The Great Recession created fiscal challenges for the 30 cities at the centers of the nation's most populous metropolitan areas that continued well past the recession's official end in June 2009. For most of these cities, the fiscal brunt was borne later than for the national and state governments and recovery has been slow. Cities dealt with fiscal strain in a variety of ways: dipping into reserve funds, cutting spending, gaining help from the federal or state governments, and increasing revenue from tax and nontax sources. Although these strategies offered short-term solutions, many cities still faced declining revenue in 2011, the consequence of reduced spending, shrunken reserves, and rising pension and retiree health care costs. Property taxes, which can be slow to respond to economic swings, helped delay the early fiscal effects of the Great Recession for most of these cities, but they began to decline in 2010, reflecting a deferred impact of the housing crisis. This trend was compounded by increasingly unpredictable aid from states and the federal government that were dealing with their own budgetary constraints. Researchers from Pew standardized data from the Comprehensive Annual Financial Reports from 2007 through 2011, the latest year of complete data available, for all of these 30 cities. This report examines key elements of each city's fiscal conditions, including revenue, expenditures, reserves, and long-term obligations, and adjusted them for inflation to facilitate comparison across the years. These adjustments allow insight into fiscal trends across cities and over time. Direct comparisons between cities may be limited, however, by differences in cities' tax structures and the range of services each city provides

Food on Wheels: Mobile Vending Goes Mainstream

September 19, 2013

Mobile food vending generates approximately $650 million in revenue annually. The industry is projected to account for approximately $2.7 billion in food revenue over the next five years, but unfortunately, most cities are legally ill-equipped to harness this expansion. Many city ordinances were written decades ago, with a different type of mobile food supplier in mind, like ice cream trucks, hot dog carts, sidewalk peddlers, and similar operators. Modern mobile vending is a substantial departure from the vending typically assumed in outdated local regulations. Vendors utilize large vehicles packed with high-tech cooking equipment and sanitation devices to provide sophisticated, safe food usually prepared to order. Increasingly, city leaders are recognizing that food trucks are here to stay. They also recognize that there is no "one size fits all" prescription for how to most effectively incorporate food trucks into the fabric of a community. With the intent of helping city leaders with this task, this guide examines the following questions: What policy options do local governments have to regulate food trucks? What is the best way to incorporate food trucks into the fabric of a city, taking into account the preferences of all stakeholders?Thirteen cities of varying size and geographic location were analyzed for this study. Information on vending regulations within each of these cities was collected and analyzed, and supplemented with semi-structured interviews with city staff and food truck vendors.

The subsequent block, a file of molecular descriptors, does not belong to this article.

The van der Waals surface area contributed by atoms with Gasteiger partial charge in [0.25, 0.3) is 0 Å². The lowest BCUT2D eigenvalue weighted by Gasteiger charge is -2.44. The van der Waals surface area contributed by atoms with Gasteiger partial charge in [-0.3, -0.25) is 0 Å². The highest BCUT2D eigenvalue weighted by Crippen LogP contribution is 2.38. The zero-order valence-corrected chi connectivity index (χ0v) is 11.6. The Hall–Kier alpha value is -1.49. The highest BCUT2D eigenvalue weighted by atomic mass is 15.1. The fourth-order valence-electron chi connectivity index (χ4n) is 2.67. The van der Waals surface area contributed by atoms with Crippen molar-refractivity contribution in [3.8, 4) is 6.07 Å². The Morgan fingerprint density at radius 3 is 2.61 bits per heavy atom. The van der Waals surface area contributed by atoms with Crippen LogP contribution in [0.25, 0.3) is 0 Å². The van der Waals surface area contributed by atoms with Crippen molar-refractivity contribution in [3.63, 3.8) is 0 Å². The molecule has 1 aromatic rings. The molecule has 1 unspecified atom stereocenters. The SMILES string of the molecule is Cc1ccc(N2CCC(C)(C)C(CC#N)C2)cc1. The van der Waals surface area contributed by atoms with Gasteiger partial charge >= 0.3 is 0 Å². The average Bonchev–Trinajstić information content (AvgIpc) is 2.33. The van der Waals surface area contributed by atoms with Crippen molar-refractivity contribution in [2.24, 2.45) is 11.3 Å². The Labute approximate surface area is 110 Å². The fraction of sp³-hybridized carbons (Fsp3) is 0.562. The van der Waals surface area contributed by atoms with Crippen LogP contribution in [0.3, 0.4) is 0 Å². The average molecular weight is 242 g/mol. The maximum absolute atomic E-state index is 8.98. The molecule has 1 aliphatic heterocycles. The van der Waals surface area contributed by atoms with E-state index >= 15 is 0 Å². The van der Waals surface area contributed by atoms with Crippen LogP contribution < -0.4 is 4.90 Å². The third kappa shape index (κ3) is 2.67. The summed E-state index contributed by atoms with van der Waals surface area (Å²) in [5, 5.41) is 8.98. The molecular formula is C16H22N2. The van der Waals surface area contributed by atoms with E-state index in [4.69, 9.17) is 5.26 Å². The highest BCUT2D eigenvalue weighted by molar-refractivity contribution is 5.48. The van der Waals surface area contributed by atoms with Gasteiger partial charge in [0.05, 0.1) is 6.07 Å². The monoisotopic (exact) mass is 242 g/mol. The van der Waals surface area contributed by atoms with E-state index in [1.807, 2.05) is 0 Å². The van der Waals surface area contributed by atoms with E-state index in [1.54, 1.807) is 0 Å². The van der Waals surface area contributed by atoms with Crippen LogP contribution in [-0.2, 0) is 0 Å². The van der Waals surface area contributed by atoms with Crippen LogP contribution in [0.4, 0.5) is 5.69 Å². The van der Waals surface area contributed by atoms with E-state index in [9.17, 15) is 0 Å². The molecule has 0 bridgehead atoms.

Collective Impact Case Study: Partners for a Competitive Workforce

September 10, 2013

Partners for a Competitive Workforce (PCW) supports a collective impact initiative that marries workforce development with employer demand -- accelerating the ability of each to solve their own challenges and those of the region.

Continuous Improvement in Education

May 6, 2013

In recent years, 'continuous improvement' has become a popular catchphrase in the field of education. However, while continuous improvement has become commonplace and well-documented in other industries, such as healthcare and manufacturing, little is known about how this work has manifested itself in education.This white paper attempts to map the landscape of this terrain by identifying and describing organizations engaged in continuous improvement, and by highlighting commonalities and differences among them. The findings classify three types of organizations engaged in continuous improvement: those focused on instructional improvement at the classroom level; those concentrating on system-wide improvement; and those addressing collective impact. Each type is described in turn and illustrated by an organizational case study. Through the analysis, six common themes that characterize all three types of organizations (e.g., leadership and strategy, communication and engagement, organizational infrastructure, methodology, data collection and analysis, and building capacity) are enumerated. This white paper makes four concluding observations. First, the three case studies provide evidence of organizations conducting continuous improvement work in the field of education, albeit at different levels and in different ways. Second, entry points to continuous improvement work are not mutually exclusive, but are nested and, hence, mutually informative and comparative. Third, continuous improvement is not synonymous with improving all organizational processes simultaneously; rather, research and learning cycles are iterative and gradual in nature. Fourth, despite being both iterative and gradual, it is imperative that improvement work is planned and undertaken in a rigorous, thoughtful, and transparent fashion.